Also, while it is slightly bigger than last year’s model, the new look of the HP Spectre x360 (2019) makes it a far more desirable 2-in-1 than the 2018 version.
The design of the HP Spectre x360 (2019) has benefited from some subtle changes compared to 2018’s model, most noticeably on the top left and right corners, which are now diagonal, which gives the Spectre x360 a more interesting look.
On the left-hand corner is the power button, and on the right is an additional USB-C port. The speaker grille that runs along the top of the keyboard has a slick, new design, and the speakers behind it are again supplied by Bang & Olufsen.
There is also a fingerprint scanner on the right-hand side beneath the keyboard, and this allows you to log into Windows quickly and easily by placing your finger on the sensor. The touchpad resides in the center below the keyboard, and it’s large enough for comfortable use.
However, in regular use, the touchpad isn’t quite as responsive as we would like, though on the whole it recognizes multi-touch gestures. Still, it isn't quite as smooth as the touchpads we’ve used on other laptops.
The keyboard, however, is much more successful. Despite the thinness of the HP Spectre x360 (2019), the keys offer enough travel to feel responsive and satisfying when pressed. There’s no numpad, but that means HP could spread the remaining keys across the length of the Spectre x360, and they are a decent size which is good news for fast typers.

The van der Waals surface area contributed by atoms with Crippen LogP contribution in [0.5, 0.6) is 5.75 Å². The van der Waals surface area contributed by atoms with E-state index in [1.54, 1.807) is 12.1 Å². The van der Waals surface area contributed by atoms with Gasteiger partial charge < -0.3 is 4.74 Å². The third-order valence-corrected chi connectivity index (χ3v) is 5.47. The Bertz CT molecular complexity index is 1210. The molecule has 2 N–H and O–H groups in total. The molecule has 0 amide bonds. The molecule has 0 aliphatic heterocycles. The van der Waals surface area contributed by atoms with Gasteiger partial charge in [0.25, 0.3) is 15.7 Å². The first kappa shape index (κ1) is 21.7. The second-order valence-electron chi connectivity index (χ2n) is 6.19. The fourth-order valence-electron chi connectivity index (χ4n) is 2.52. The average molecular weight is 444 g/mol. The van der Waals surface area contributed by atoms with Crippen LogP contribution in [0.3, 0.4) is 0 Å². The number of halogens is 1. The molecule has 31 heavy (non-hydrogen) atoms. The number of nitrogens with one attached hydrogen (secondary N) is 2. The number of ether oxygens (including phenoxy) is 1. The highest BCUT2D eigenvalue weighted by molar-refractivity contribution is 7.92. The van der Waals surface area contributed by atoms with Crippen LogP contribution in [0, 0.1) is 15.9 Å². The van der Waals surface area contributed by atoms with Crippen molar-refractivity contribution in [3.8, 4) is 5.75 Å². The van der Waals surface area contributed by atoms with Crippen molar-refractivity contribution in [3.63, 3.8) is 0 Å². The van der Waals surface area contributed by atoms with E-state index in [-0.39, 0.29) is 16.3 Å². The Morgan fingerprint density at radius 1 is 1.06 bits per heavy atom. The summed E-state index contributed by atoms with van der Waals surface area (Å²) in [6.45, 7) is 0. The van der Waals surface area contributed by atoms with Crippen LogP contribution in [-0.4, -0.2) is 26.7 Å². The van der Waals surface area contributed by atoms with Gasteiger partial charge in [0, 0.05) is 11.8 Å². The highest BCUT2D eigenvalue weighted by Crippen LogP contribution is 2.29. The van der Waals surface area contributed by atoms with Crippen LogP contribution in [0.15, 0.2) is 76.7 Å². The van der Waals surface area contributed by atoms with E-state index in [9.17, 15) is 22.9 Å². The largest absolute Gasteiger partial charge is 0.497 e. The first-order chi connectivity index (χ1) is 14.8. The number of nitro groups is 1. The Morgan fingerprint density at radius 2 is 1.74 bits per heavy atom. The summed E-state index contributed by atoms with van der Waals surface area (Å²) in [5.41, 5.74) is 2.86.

This means that in laptop mode, the HP Spectre x360 (2019) remains a comfortable device for working on for long periods of time. You might just want to invest in an external mouse, rather than rely on the touchpad.
On the left-hand side is a single full-size USB-A 3.1 port which is a nice addition, as many of us still have devices that don’t come with a USB-C port. Having this standard USB port means you can use older hardware without the need of a dongle.
On the right-hand side are two USB-C ports – with one located in the diagonal corner of the HP Spectre x360 (2019)’s body. This is quite a handy place to have it, as it means any peripherals (or the USB-C power cable) are angled away from you when in use.
There’s also an audio jack port, microSD port and a physical switch that lets you disable the webcam, which again is a nice touch for the privacy-conscious.
As with all of HP’s x360 models, the HP Spectre x360 is a laptop with a 360-degree hinge for its screen, which allows it to be used as transitional laptop, as well as rotating it all the way back to be turned into a tablet-like device. You can also set it up in a ‘tent’ mode (as an inverted V) and use it to watch media on.
The high build quality of the HP Spectre x360 means that the hinge feels sturdy when used, so you won’t worry about damaging it while you angle the screen into a variety of positions.